I think networking is effective when people are bound by a common goal, have a more nuanced  relationship, or have a mutually beneficial situation. Rheingold argues for the return on investment for “weak ties,” but it seems to me that most weak ties never produce tangible outcomes (although arguably it takes only that single “weak tie” to help you land your dream job). A professor once advised me to connect with people on LinkedIn only who I knew well enough that I would be comfortable introducing them to someone else. In the sprawl of friends-of-friends, that’s a tough line to maintain, but I think it’s a good standard. Unlike Rheingold’s approach of collecting contacts even beyond Dunbar’s rule of 150, I think we can embrace the age of networking without just ballooning our friends list or using others.

The Power of “The Long Tail”

Rheingold introduces the concept of the “long tail,” and Chris Anderson adds as the first rule of the long tail to make everything available. This assumes that both the “trash” and the “hits” maintain their individual value independently of each other. However, I think that making more available can actually detract from the value of the “hits” by making them harder to find and decreasing overall usability. Anderson hints at this in his third rule and with the example of MP3.com, but he comes at it from the angle of leveraging the hits that people like to filter and identify obscure music that they might also like.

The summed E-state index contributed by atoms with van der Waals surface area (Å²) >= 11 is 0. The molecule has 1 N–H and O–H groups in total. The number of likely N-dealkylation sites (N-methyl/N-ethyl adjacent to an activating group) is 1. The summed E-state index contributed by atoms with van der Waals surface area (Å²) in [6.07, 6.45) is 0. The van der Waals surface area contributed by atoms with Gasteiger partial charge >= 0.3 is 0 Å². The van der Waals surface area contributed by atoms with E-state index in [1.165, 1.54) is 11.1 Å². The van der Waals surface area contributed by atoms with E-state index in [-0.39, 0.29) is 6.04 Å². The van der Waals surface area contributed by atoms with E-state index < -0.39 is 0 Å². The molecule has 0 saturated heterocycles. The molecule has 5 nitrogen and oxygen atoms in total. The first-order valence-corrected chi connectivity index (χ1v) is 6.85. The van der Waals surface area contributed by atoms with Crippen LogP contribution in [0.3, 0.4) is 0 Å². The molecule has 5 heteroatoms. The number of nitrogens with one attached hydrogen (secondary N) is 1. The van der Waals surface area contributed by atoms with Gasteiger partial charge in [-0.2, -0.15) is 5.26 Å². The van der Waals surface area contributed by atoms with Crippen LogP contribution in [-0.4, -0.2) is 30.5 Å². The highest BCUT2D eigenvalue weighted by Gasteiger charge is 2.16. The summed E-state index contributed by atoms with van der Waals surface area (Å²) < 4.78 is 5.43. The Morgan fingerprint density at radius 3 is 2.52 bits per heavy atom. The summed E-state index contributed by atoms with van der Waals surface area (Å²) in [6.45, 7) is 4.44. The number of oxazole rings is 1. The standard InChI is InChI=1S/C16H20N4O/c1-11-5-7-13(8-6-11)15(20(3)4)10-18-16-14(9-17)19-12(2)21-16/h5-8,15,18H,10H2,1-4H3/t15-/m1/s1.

I think this approach misses the heart of the issue. People don’t want to wade through the long tail — they want to jump right to the best. The current economic model of elevating the hits and ignoring the long tail serves as an initial filter to identify what people are most likely to want. Yes, there are casualties as high-quality things are undervalued and fall into obscurity because of outside factors, such as marketing and promotional money, instead of based on their own merit. However, limiting the number of options instead of making all available helps cut through potential choice paralysis. As in the famous jam experiment, people buy more when they have fewer options (Tugend). This returns to the idea that we discussed earlier this semester, where technical writers serve as mapmakers or navigators. Consumers are looking not just for everything possible, but for direction toward what is best. An overwhelming number of options can actually make it harder to find the greatest hits and detract from the overall experience.